Researchers at the University of California, Davis have developed a novel design for a solar power converter. The system uses an efficient selective absorber to harvest solar radiation.
Today, photovoltaic (PV) panels generate most of the market's renewable electricity. Unfortunately, PV generation has low conversion efficiencies, ~20%. Because solar cells have a theoretical maximum efficiency of 33%, they discard about 70% of sunlight as heat.
Researchers at the University of California, Davis have developed a novel absorber to convert nearly 100% of sunlight by using a low emissivity selective absorber, a material with high absorption in the solar spectrum and low emission in the infrared. The minimal infrared emission allows the material to retain more solar energy as heat. By using a heat engine, the harvested heat can then be used for efficient electrical generation. In theory, a selective absorber photothermal system can achieve efficiencies as high as 50%, more than doubling current PV efficiency.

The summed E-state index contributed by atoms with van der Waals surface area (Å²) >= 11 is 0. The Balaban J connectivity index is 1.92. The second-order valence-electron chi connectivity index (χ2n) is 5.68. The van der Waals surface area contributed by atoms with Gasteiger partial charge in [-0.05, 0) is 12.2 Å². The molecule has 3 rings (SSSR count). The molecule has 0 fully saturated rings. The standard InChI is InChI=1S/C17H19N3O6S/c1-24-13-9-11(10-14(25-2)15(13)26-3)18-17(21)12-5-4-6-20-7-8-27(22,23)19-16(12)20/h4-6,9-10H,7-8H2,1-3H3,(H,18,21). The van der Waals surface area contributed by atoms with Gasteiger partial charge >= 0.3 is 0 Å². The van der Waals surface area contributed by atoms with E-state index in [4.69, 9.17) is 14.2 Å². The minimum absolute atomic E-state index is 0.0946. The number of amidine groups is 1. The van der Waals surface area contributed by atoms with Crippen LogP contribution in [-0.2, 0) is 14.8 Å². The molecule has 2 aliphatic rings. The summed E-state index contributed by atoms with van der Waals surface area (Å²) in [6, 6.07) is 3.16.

|Patent Cooperation Treaty||Reference for National Filings||2018048617||03/15/2018||2016-721|
energy conversion, solar power, hybrid power systems, photovoltaic systems, silicon, photothermal, selective absorber, low emissivity